But what about if you wanted to log numbers, like in the performance counter posts I made a few weeks back? I’ve also seen several questions about how to do use excel in VBScript. Well, it’s super easy, once you get the object understood. The next few postings I’ll focus on this great way to save data in a format that is easily shareable and can easily be made into pretty pie charts and such for the boss.
First off I’ll give you a simple example that basically creates the object (not visible), adds a new workbook to it, adds a string to cell 1,1, and finally saves it before it quits. Below is the example code for this scriptlet:
Const xlSaveChanges = 1
Set objExcel = CreateObject(“Excel.Application”)
objExcel.Visible = False
objExcel.Cells(1, 1).Value = “Test value”
I’ll dig deeper right after I go back and explain the Select Case statement I used in a previous posting– which I neglected to mention previously or explain in the posting. (Bad, Jerry, Bad Bad.) However, after that I promise to come back with a more specific example of Excel.Application, but this should give you a little bit to play with in the mean time.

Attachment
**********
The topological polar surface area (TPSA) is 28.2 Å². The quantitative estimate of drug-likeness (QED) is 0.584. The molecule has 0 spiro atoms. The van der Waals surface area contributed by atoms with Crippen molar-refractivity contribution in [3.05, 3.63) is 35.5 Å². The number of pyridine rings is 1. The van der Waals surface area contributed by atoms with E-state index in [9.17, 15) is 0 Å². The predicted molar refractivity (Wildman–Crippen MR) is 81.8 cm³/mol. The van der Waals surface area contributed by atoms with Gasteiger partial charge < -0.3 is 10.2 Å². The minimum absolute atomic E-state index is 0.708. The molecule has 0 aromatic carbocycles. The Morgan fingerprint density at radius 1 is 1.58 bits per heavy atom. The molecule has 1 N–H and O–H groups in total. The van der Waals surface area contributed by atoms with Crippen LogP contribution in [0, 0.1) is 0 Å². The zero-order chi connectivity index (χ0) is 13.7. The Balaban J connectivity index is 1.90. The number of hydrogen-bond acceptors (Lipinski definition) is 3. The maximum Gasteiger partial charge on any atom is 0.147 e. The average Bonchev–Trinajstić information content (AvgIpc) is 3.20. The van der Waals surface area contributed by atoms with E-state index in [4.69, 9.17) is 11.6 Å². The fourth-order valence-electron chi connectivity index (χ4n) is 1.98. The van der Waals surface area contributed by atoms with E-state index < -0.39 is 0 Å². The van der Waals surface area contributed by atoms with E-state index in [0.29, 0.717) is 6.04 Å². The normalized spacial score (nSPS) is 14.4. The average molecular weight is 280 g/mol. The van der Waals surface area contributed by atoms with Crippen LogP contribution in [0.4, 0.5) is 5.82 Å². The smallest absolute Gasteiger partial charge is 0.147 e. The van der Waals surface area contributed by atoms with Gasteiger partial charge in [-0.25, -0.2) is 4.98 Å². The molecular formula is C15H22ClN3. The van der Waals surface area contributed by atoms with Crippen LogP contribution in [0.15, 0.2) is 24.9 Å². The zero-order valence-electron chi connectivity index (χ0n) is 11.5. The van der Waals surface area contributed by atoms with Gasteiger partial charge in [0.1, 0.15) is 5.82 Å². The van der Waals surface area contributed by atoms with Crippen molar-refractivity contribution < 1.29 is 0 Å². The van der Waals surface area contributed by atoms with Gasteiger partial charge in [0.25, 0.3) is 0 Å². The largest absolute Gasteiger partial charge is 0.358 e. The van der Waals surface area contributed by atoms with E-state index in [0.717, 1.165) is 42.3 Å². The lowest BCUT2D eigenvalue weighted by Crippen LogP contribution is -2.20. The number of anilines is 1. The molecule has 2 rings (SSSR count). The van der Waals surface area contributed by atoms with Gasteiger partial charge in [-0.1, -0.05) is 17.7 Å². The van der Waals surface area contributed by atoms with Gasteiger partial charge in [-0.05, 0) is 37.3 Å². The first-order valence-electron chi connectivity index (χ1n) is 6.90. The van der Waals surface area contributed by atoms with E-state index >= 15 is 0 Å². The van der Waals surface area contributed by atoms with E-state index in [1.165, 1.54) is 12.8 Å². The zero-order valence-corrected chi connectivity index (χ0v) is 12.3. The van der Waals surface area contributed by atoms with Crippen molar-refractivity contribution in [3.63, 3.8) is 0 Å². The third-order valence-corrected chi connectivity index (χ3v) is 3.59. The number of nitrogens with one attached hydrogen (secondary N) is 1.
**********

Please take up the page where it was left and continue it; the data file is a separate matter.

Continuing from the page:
As always, this code works perfectly. However, sometimes the formatting of the blog breaks the code if you copy and paste it into your editor. So, if you’d like to not type or troubleshoot any syntax errors due to the copy and paste problems– I’ve provided the code for download, plus example output files from my final tests for you. You’ll find the code and other files available for download from my website’s (www.websystemsadministration.com) File Depot under the ITKE Blog Scripts category. Enjoy and happy scripting!